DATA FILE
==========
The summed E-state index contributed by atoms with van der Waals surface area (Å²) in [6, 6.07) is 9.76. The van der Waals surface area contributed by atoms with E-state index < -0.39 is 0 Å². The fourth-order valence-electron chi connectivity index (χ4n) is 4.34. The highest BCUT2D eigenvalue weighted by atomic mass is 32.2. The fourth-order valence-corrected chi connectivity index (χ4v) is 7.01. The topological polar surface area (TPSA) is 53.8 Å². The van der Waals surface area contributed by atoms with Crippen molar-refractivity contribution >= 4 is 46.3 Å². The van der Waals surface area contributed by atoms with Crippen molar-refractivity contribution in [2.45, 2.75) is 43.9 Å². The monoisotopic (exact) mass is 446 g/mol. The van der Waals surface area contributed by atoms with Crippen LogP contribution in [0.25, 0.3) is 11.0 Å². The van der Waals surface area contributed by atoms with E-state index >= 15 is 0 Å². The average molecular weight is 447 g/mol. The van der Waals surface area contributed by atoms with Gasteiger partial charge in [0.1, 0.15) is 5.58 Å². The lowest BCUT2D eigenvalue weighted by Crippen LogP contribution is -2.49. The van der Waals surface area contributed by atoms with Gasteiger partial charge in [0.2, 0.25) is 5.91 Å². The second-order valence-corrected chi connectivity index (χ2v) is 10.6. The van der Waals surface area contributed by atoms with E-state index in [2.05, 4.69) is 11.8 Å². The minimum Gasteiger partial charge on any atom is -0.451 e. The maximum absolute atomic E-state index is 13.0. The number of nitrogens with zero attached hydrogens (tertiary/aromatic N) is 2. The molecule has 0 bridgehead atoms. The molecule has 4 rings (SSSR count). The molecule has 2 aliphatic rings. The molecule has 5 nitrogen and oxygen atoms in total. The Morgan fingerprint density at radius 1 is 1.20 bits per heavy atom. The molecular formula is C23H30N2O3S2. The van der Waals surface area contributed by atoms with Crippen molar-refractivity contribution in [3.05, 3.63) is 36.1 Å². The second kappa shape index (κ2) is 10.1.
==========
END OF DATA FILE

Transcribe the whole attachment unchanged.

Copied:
The summed E-state index contributed by atoms with van der Waals surface area (Å²) in [6, 6.07) is 9.76. The van der Waals surface area contributed by atoms with E-state index < -0.39 is 0 Å². The fourth-order valence-electron chi connectivity index (χ4n) is 4.34. The highest BCUT2D eigenvalue weighted by atomic mass is 32.2. The fourth-order valence-corrected chi connectivity index (χ4v) is 7.01. The topological polar surface area (TPSA) is 53.8 Å². The van der Waals surface area contributed by atoms with Crippen molar-refractivity contribution >= 4 is 46.3 Å². The van der Waals surface area contributed by atoms with Crippen molar-refractivity contribution in [2.45, 2.75) is 43.9 Å². The monoisotopic (exact) mass is 446 g/mol. The van der Waals surface area contributed by atoms with Crippen LogP contribution in [0.25, 0.3) is 11.0 Å². The van der Waals surface area contributed by atoms with E-state index >= 15 is 0 Å². The average molecular weight is 447 g/mol. The van der Waals surface area contributed by atoms with Gasteiger partial charge in [0.1, 0.15) is 5.58 Å². The lowest BCUT2D eigenvalue weighted by Crippen LogP contribution is -2.49. The van der Waals surface area contributed by atoms with Gasteiger partial charge in [0.2, 0.25) is 5.91 Å². The second-order valence-corrected chi connectivity index (χ2v) is 10.6. The van der Waals surface area contributed by atoms with E-state index in [2.05, 4.69) is 11.8 Å². The minimum Gasteiger partial charge on any atom is -0.451 e. The maximum absolute atomic E-state index is 13.0. The number of nitrogens with zero attached hydrogens (tertiary/aromatic N) is 2. The molecule has 0 bridgehead atoms. The molecule has 4 rings (SSSR count). The molecule has 2 aliphatic rings. The molecule has 5 nitrogen and oxygen atoms in total. The Morgan fingerprint density at radius 1 is 1.20 bits per heavy atom. The molecular formula is C23H30N2O3S2. The van der Waals surface area contributed by atoms with Crippen molar-refractivity contribution in [3.05, 3.63) is 36.1 Å². The second kappa shape index (κ2) is 10.1.